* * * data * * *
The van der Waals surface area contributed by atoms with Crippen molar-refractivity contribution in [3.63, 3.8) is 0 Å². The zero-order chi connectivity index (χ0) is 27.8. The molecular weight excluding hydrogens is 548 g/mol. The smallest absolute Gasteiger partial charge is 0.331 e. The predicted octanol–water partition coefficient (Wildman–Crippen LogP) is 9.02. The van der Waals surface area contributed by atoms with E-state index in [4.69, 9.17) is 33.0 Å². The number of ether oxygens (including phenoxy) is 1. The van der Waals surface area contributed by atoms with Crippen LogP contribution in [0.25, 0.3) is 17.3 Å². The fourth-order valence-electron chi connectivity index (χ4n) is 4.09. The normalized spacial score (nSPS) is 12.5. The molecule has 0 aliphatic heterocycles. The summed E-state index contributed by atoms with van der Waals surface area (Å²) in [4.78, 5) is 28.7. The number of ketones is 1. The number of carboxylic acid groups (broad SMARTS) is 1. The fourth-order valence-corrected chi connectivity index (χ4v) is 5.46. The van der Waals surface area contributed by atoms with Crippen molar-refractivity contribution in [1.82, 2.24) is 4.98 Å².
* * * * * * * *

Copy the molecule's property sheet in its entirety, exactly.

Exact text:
The van der Waals surface area contributed by atoms with Crippen molar-refractivity contribution in [3.63, 3.8) is 0 Å². The zero-order chi connectivity index (χ0) is 27.8. The molecular weight excluding hydrogens is 548 g/mol. The smallest absolute Gasteiger partial charge is 0.331 e. The predicted octanol–water partition coefficient (Wildman–Crippen LogP) is 9.02. The van der Waals surface area contributed by atoms with E-state index in [4.69, 9.17) is 33.0 Å². The number of ether oxygens (including phenoxy) is 1. The van der Waals surface area contributed by atoms with Crippen LogP contribution in [0.25, 0.3) is 17.3 Å². The fourth-order valence-electron chi connectivity index (χ4n) is 4.09. The normalized spacial score (nSPS) is 12.5. The molecule has 0 aliphatic heterocycles. The summed E-state index contributed by atoms with van der Waals surface area (Å²) in [4.78, 5) is 28.7. The number of ketones is 1. The number of carboxylic acid groups (broad SMARTS) is 1. The fourth-order valence-corrected chi connectivity index (χ4v) is 5.46. The van der Waals surface area contributed by atoms with Crippen molar-refractivity contribution in [1.82, 2.24) is 4.98 Å².